A problem in Artin's Algebra, 2nd ed. (16.9.17) reads:

Determine the real numbers $\alpha$ of degree 4 over $\mathbb{Q}$ that can be constructed with ruler and compass, in terms of the Galois groups of their irreducible polynomials.

At first I thought this was a relatively simple exercise. In the case where the Galois group is $C_2$, $V_4$, or $D_4$, it has subgroups of order $2^k$ for each $2^k$ dividing its order, so the full splitting field can be constructed by successive quadratic extensions starting from $\mathbb{Q}$. However, when attempting to prove that the roots are not constructible when the Galois group is $A_4$ or $S_4$, I ran into some difficulties.

Theorem 15.5.6 in the book states,

Let $p$ be a constructible point. For some integer $n$, there is a chain of fields $$ \mathbb{Q} = F_0 \subset F_1 \subset F_2 \subset \ldots \subset F_n = K,$$ such that

  • $K$ is a subfield of the field of real numbers;
  • the coordinates of $p$ are in $K$;
  • for each $i = 0, \ldots, n - 1$, the degree $[F_{i+1} : F_i]$ is equal to 2.

Therefore the degree $[K : \mathbb{Q}]$ is a power of 2.

This theorem does not seem to be powerful enough to establish the desired nonconstructibility result for, say, a root with Galois group $A_4$. Yes, we know that $\mathbb{Q}(\alpha)$ in that case has no subfield that is a quadratic extension of $\mathbb{Q}$. However, this together with Theorem 15.5.6 is not enough, because the theorem only asserts that there is some field $K$ at the top of the tower, and $K$ is not necessarily $\mathbb{Q}(\alpha)$. In that sense, the theorem leaves open the possibility that there exists a constructible field $K$ that is some proper extension of $\mathbb{Q}(\alpha)$, and obviously $K$ contains some quadratic extension $F_1$ of $\mathbb{Q}$, but $F_1$ doesn't need to be a subfield of $\mathbb{Q}(\alpha)$.

If we had a stronger version of Theorem 15.5.6, that might read as follows:

Let $\alpha$ be a constructible number, and suppose $\alpha \in K \subset \mathbb{R}$ where $K$ is a field. Then there exists an integer $n$ and a tower of quadratic extensions $$ \mathbb{Q} = F_0 \subset F_1 \subset \ldots \subset F_n$$ such that $p \in F_n \subset K$.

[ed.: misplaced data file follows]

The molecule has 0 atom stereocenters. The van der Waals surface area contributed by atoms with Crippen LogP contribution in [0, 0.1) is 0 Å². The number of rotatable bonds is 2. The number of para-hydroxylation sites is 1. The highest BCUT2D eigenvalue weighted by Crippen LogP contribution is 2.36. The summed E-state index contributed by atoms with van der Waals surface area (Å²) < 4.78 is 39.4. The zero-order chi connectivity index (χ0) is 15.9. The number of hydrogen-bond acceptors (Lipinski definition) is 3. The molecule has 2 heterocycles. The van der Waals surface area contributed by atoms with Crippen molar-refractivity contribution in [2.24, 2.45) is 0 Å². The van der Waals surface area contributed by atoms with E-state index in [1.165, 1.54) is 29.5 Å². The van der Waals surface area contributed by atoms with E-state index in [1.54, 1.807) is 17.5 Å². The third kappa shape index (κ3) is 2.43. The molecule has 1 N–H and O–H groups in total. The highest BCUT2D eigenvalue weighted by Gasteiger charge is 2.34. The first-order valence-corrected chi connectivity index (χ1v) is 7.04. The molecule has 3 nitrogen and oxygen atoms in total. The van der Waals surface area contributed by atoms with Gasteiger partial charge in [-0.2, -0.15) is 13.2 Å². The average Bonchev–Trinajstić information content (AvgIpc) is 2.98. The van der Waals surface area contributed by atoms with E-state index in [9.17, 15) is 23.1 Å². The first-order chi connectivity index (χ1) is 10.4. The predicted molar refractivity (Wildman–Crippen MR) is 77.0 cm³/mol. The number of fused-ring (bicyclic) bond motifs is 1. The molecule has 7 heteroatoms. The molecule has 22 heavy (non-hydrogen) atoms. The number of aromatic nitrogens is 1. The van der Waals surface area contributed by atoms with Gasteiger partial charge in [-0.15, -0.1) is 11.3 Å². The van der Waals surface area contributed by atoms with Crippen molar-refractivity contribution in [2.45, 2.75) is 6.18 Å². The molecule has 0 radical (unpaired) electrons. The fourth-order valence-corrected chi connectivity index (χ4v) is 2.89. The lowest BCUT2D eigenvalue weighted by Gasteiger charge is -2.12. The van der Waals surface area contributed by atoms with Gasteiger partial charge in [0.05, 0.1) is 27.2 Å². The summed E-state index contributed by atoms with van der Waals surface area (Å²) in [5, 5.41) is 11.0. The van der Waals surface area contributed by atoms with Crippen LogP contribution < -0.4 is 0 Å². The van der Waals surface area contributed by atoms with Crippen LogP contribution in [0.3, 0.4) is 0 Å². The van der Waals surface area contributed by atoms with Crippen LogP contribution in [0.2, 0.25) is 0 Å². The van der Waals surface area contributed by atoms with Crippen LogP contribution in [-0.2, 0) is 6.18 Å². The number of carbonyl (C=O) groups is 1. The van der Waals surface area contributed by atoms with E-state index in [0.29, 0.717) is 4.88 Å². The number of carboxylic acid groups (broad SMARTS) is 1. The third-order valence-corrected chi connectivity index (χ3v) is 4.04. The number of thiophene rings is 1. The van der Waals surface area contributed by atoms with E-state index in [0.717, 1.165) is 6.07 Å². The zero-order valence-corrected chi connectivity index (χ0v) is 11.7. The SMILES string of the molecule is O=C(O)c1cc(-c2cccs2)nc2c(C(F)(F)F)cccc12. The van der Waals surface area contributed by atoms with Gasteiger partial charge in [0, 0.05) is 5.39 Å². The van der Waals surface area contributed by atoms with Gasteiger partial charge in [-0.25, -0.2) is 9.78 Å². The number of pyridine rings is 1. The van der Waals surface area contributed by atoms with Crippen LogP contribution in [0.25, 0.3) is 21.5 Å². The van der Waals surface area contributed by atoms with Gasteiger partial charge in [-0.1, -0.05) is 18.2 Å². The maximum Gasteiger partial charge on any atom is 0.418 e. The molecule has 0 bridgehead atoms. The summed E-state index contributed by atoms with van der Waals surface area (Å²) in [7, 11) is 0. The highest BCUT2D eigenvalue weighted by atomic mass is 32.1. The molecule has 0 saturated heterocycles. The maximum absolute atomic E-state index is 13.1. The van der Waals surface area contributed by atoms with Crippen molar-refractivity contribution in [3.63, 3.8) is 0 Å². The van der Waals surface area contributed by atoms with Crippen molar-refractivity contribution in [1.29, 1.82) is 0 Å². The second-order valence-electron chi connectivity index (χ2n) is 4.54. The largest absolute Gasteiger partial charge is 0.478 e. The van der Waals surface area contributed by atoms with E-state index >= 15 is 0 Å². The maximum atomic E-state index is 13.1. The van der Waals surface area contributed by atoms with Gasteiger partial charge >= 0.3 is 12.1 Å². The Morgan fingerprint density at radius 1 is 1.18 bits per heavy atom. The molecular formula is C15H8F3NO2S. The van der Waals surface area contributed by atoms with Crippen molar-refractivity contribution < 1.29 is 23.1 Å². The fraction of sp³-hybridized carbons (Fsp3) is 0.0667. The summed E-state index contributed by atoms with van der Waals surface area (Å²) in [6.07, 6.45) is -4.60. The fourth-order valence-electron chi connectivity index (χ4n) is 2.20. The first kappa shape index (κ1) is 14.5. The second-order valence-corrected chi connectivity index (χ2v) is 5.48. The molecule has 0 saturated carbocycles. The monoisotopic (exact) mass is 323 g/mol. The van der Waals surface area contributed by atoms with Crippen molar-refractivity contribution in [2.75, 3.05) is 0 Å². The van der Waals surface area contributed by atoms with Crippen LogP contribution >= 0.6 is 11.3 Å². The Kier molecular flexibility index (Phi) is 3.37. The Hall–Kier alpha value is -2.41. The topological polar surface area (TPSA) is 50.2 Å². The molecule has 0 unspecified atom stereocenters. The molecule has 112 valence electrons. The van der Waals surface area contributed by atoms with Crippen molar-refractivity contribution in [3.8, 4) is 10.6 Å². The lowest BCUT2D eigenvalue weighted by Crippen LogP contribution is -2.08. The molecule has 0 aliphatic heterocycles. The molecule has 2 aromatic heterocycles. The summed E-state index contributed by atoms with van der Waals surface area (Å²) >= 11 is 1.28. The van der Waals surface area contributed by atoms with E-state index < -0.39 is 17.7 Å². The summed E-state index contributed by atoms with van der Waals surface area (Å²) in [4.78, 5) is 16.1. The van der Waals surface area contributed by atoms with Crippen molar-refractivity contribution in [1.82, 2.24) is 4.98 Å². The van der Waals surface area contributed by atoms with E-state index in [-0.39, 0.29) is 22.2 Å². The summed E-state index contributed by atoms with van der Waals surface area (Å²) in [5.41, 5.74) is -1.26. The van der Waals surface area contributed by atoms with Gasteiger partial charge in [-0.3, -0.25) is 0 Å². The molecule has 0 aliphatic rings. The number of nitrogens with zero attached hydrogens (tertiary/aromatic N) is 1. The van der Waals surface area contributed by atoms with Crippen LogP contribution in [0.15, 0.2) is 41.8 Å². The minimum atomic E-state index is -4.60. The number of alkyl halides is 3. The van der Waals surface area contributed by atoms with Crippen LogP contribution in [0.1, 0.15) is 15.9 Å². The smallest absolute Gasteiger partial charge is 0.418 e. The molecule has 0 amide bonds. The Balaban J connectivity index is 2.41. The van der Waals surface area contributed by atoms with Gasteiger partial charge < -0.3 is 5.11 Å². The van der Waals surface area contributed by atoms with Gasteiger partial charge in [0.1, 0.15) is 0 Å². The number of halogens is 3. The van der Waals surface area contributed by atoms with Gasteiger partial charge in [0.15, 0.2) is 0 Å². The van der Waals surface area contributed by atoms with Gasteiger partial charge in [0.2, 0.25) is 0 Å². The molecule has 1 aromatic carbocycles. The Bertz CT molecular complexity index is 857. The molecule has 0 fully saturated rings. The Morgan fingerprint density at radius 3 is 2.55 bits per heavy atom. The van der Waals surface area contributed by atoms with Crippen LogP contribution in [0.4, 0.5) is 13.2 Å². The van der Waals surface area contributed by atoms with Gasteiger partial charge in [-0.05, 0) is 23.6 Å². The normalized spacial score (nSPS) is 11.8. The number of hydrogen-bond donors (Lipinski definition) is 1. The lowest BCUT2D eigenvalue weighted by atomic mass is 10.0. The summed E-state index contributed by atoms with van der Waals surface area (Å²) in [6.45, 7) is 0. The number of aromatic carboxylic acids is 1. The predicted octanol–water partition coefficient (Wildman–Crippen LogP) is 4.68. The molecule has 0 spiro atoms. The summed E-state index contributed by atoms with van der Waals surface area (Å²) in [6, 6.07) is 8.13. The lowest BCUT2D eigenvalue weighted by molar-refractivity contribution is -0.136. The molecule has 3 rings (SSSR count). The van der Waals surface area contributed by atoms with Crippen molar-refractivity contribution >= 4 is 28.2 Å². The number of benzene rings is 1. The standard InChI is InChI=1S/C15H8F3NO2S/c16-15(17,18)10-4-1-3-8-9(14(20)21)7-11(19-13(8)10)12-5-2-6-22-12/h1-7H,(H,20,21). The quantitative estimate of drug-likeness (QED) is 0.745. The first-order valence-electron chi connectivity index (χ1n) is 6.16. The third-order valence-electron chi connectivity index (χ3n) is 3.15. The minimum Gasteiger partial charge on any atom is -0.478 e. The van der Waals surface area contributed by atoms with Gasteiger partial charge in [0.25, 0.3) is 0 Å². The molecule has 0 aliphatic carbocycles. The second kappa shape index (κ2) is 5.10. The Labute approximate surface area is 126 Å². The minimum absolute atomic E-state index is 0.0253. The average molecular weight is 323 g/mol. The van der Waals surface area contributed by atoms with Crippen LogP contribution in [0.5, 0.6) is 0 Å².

then it seems that Exercise 16.9.17 would be easy to solve, but this stronger result does not seem trivial to prove.


3 Answers 3


What you have to check is that if $\alpha$ is constructible then all its conjugates are constructible. From here, using composite fields, you should prove that $\alpha$ lies in a finite Galois extension of degree a power of $2$.

Conversely, if a number $\alpha$ lies in a Galois extension of degree a power of $2$, it is constructible.

Therefore the constructible numbers are those for which the Galois group of their minimal polynomial is of order a power of $2$.

Since you know the possiblilities for the Galois group of an irreducible of degree $4$, you should have the answer.

  • $\begingroup$ I don't know how to prove that all conjugates are constructible. It's obvious that if at least 2 roots are constructible than so are the rest, but I can't rule out exactly 1 root being constructible. $\endgroup$
    – Brian Bi
    Apr 13, 2018 at 22:17
  • $\begingroup$ There exists an automorphism of the Galois extension generated by all the roots that takes an element to a given conjugate. That will map the sequence of quadratic extensions to another containing at the end the conjugate. $\endgroup$
    – orangeskid
    Apr 13, 2018 at 22:23
  • $\begingroup$ I think that requires the assumption that the tower of quadratic extensions actually lies in the splitting field $K$. Which is exactly the thing I'm not sure how to prove. $\endgroup$
    – Brian Bi
    Apr 14, 2018 at 7:25
  • $\begingroup$ @Brian Bi:Aha, that was not right. Better, consider a Galois extension that contains all those towers of fields. Now apply Galois transformations to that tower. $\endgroup$
    – orangeskid
    Apr 14, 2018 at 13:54
  • $\begingroup$ It looks to me like the OP may be defining a constructible point to only involve extraction of positive square roots. So, by that definition, $\sqrt{1+\sqrt{2}}$ is constructible, but its conjugate $\sqrt{1-\sqrt{2}}$ isn't. The solution to this is change the definition -- if you define "constructible" as "contained in a tower of quadratic extensions", everything will work as orangeskid says. $\endgroup$ Apr 15, 2018 at 13:47